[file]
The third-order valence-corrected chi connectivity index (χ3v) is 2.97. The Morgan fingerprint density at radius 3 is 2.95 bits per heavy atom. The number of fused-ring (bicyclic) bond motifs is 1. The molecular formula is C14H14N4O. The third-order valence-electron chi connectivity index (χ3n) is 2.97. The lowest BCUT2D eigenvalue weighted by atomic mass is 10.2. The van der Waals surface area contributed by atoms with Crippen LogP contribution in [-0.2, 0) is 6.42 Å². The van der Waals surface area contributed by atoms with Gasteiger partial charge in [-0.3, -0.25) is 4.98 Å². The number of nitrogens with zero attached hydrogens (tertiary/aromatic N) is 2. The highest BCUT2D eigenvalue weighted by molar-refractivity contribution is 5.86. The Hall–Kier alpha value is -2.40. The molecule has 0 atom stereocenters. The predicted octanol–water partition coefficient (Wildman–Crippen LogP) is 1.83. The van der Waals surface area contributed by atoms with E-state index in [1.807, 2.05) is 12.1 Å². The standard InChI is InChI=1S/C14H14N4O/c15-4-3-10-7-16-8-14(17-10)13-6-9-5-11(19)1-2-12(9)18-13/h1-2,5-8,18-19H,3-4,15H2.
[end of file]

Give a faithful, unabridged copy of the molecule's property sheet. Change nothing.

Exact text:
The third-order valence-corrected chi connectivity index (χ3v) is 2.97. The Morgan fingerprint density at radius 3 is 2.95 bits per heavy atom. The number of fused-ring (bicyclic) bond motifs is 1. The molecular formula is C14H14N4O. The third-order valence-electron chi connectivity index (χ3n) is 2.97. The lowest BCUT2D eigenvalue weighted by atomic mass is 10.2. The van der Waals surface area contributed by atoms with Crippen LogP contribution in [-0.2, 0) is 6.42 Å². The van der Waals surface area contributed by atoms with Gasteiger partial charge in [-0.3, -0.25) is 4.98 Å². The number of nitrogens with zero attached hydrogens (tertiary/aromatic N) is 2. The highest BCUT2D eigenvalue weighted by molar-refractivity contribution is 5.86. The Hall–Kier alpha value is -2.40. The molecule has 0 atom stereocenters. The predicted octanol–water partition coefficient (Wildman–Crippen LogP) is 1.83. The van der Waals surface area contributed by atoms with E-state index in [1.807, 2.05) is 12.1 Å². The standard InChI is InChI=1S/C14H14N4O/c15-4-3-10-7-16-8-14(17-10)13-6-9-5-11(19)1-2-12(9)18-13/h1-2,5-8,18-19H,3-4,15H2.